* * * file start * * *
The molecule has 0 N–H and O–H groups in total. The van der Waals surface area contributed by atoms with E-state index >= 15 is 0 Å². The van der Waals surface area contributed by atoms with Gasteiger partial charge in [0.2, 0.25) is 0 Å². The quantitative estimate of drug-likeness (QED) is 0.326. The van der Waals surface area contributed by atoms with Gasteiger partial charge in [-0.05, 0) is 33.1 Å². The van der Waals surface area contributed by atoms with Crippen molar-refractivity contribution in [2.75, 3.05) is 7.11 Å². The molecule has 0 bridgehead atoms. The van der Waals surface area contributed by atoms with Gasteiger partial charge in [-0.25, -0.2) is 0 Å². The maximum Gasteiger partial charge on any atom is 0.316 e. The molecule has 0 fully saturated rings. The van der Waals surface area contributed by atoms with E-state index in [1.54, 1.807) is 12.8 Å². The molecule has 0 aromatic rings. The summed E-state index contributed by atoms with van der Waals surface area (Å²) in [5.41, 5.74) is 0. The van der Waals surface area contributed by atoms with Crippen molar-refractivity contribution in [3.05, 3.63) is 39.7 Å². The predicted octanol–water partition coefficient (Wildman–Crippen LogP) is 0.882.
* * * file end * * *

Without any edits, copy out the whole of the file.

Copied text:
The molecule has 0 N–H and O–H groups in total. The van der Waals surface area contributed by atoms with E-state index >= 15 is 0 Å². The van der Waals surface area contributed by atoms with Gasteiger partial charge in [0.2, 0.25) is 0 Å². The quantitative estimate of drug-likeness (QED) is 0.326. The van der Waals surface area contributed by atoms with Gasteiger partial charge in [-0.05, 0) is 33.1 Å². The van der Waals surface area contributed by atoms with Crippen molar-refractivity contribution in [2.75, 3.05) is 7.11 Å². The molecule has 0 bridgehead atoms. The van der Waals surface area contributed by atoms with Gasteiger partial charge in [-0.25, -0.2) is 0 Å². The maximum Gasteiger partial charge on any atom is 0.316 e. The molecule has 0 fully saturated rings. The van der Waals surface area contributed by atoms with E-state index in [1.54, 1.807) is 12.8 Å². The molecule has 0 aromatic rings. The summed E-state index contributed by atoms with van der Waals surface area (Å²) in [5.41, 5.74) is 0. The van der Waals surface area contributed by atoms with Crippen molar-refractivity contribution in [3.05, 3.63) is 39.7 Å². The predicted octanol–water partition coefficient (Wildman–Crippen LogP) is 0.882.